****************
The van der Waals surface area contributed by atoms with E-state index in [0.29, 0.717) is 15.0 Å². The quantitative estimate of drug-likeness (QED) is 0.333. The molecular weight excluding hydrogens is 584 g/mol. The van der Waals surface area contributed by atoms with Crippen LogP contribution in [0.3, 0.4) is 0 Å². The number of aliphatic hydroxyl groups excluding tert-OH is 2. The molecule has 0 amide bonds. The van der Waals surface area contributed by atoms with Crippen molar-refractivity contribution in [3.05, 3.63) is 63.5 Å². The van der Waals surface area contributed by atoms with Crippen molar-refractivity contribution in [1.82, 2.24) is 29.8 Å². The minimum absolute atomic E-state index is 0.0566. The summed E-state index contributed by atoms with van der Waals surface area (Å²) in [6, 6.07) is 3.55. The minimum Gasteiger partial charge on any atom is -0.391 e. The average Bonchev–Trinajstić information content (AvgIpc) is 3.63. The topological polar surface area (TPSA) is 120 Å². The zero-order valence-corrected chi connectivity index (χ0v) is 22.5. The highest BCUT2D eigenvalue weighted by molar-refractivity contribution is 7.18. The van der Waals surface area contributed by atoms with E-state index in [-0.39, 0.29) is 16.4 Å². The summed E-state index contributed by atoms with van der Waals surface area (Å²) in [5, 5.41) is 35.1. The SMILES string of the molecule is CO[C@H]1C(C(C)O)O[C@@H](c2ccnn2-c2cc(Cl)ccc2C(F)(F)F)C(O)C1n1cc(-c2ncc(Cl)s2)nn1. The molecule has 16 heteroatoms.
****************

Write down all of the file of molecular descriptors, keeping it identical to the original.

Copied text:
The van der Waals surface area contributed by atoms with E-state index in [0.29, 0.717) is 15.0 Å². The quantitative estimate of drug-likeness (QED) is 0.333. The molecular weight excluding hydrogens is 584 g/mol. The van der Waals surface area contributed by atoms with Crippen LogP contribution in [0.3, 0.4) is 0 Å². The number of aliphatic hydroxyl groups excluding tert-OH is 2. The molecule has 0 amide bonds. The van der Waals surface area contributed by atoms with Crippen molar-refractivity contribution in [3.05, 3.63) is 63.5 Å². The van der Waals surface area contributed by atoms with Crippen molar-refractivity contribution in [1.82, 2.24) is 29.8 Å². The minimum absolute atomic E-state index is 0.0566. The summed E-state index contributed by atoms with van der Waals surface area (Å²) in [6, 6.07) is 3.55. The minimum Gasteiger partial charge on any atom is -0.391 e. The average Bonchev–Trinajstić information content (AvgIpc) is 3.63. The topological polar surface area (TPSA) is 120 Å². The zero-order valence-corrected chi connectivity index (χ0v) is 22.5. The highest BCUT2D eigenvalue weighted by molar-refractivity contribution is 7.18. The van der Waals surface area contributed by atoms with E-state index in [-0.39, 0.29) is 16.4 Å². The summed E-state index contributed by atoms with van der Waals surface area (Å²) in [5, 5.41) is 35.1. The SMILES string of the molecule is CO[C@H]1C(C(C)O)O[C@@H](c2ccnn2-c2cc(Cl)ccc2C(F)(F)F)C(O)C1n1cc(-c2ncc(Cl)s2)nn1. The molecule has 16 heteroatoms.